The East Valley High School juniors and seniors were chatting and laughing – until they saw the bodies of their friends.
The crowd grew quiet when a giant tarp was pulled back to reveal two smashed cars filled with fellow students and blood soaking the ground.
Student Elisha Allred, wearing a green prom dress, lay draped across the hoods of both cars. She was playing the fatality in a mock crash staged at the school Thursday to make students think twice about drinking as prom and graduation approach.
Other students cried and screamed as they played their roles in the chaotic scene. Sierra Nalder, playing the role of the drunken driver who caused the crash, wandered around as if in a daze before she was led off in handcuffs. Allred was covered with yellow tarps while firefighters from the Spokane Valley Fire Department cut apart the car containing her fellow students, then she was placed in a body bag and rolled toward a hearse provided by Hennessey Smith Funeral Home.
The Spokane County Sheriff’s Office, the Washington State Patrol and MedStar also participated in the mock crash organized by the school’s Washington Drug Free Youth chapter.
Hannah Herndon, playing the role of Allred’s best friend, found herself powerfully affected by the drama after it was over. “There’s no way to really prepare,” she said, her voice shaking. “This could happen. These are my friends.”
Benjamin Baker said being inside the car while firefighters cut it apart wasn’t any fun. “Once you’re in it it’s pretty terrifying,” he said.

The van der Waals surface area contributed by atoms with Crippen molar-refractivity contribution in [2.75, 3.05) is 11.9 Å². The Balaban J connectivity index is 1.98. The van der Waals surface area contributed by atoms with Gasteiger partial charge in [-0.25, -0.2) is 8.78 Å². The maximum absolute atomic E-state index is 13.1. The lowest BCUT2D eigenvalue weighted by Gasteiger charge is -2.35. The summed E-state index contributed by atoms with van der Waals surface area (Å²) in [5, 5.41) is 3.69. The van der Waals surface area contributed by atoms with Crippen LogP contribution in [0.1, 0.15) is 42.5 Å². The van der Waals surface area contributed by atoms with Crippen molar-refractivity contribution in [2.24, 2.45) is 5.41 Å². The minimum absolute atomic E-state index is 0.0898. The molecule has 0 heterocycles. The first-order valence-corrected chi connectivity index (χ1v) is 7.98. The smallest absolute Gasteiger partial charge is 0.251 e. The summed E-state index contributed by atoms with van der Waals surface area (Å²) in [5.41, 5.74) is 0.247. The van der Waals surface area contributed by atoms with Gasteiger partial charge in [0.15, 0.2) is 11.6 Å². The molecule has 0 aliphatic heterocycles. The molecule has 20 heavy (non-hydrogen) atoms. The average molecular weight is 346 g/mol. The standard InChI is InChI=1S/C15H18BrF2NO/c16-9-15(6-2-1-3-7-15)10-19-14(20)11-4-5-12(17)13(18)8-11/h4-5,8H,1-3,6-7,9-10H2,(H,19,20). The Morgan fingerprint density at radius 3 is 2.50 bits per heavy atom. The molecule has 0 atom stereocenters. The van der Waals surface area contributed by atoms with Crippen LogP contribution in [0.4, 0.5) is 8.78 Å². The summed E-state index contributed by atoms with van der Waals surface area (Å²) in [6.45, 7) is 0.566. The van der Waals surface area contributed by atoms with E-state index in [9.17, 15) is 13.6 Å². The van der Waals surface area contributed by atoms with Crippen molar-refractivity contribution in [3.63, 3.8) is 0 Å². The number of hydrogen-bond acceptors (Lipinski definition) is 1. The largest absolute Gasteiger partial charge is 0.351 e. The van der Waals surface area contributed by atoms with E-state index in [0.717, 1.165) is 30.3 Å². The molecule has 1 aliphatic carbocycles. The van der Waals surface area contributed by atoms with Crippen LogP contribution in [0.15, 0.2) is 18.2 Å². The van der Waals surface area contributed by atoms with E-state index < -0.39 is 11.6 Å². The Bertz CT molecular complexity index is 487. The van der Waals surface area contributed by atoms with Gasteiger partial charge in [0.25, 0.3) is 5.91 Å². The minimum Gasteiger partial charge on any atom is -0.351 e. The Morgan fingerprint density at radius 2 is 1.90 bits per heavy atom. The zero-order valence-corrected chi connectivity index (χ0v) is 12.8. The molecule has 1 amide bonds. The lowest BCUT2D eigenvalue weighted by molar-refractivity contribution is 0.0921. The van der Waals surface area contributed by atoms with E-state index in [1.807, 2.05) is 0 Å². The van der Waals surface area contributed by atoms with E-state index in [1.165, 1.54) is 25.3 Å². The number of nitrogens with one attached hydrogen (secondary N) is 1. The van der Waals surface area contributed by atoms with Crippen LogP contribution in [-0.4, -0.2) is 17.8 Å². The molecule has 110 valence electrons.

Allred could only listen to what was going on. “It was kind of eerie,” she said. “I could feel everything they were doing in both the cars.”
The mock crash was also a difficult experience for Allred’s mother, Sharon, who was asked to deliver her eulogy during a memorial service in the school gym. She cried as she described her daughter and what she meant to the family. “She’s been crying for the last week,” Allred said.
Darren Mattozzi spoke to the students about the death of his brother Damon in a drunken driving accident several years ago. He talked about hearing his brother’s name on the police scanner, going out with his mother to look for his brother and finding his brother’s mangled truck alongside the road. The truck still sits on mile marker 19 on state Highway 291 in Stevens County as a memorial. His brother had severe head injuries and the family had to make the decision to take his brother off of life support. “He literally broke every bone in his face,” Mattozzi said.
He urged the students to make good decisions because the decisions they do make can have a far reach. His brother’s death tore his previously tight knit family apart, Mattozzi said. “You don’t get over death, you just learn to live with it, you learn to cope with it,” he said. “Life is beautiful. Don’t waste it on stupid decisions.”
Getting into a car is the most dangerous thing teenagers do on a regular basis, said assistant principal Joe Kostecka. “They don’t think about it that way,” he said.
Kostecka, who helped organize the mock crash, said the purpose of the event wasn’t to preach an anti-alcohol message but to get students to think about their decisions. “Mr. K is tired of going to student funerals,” he said, his voice breaking.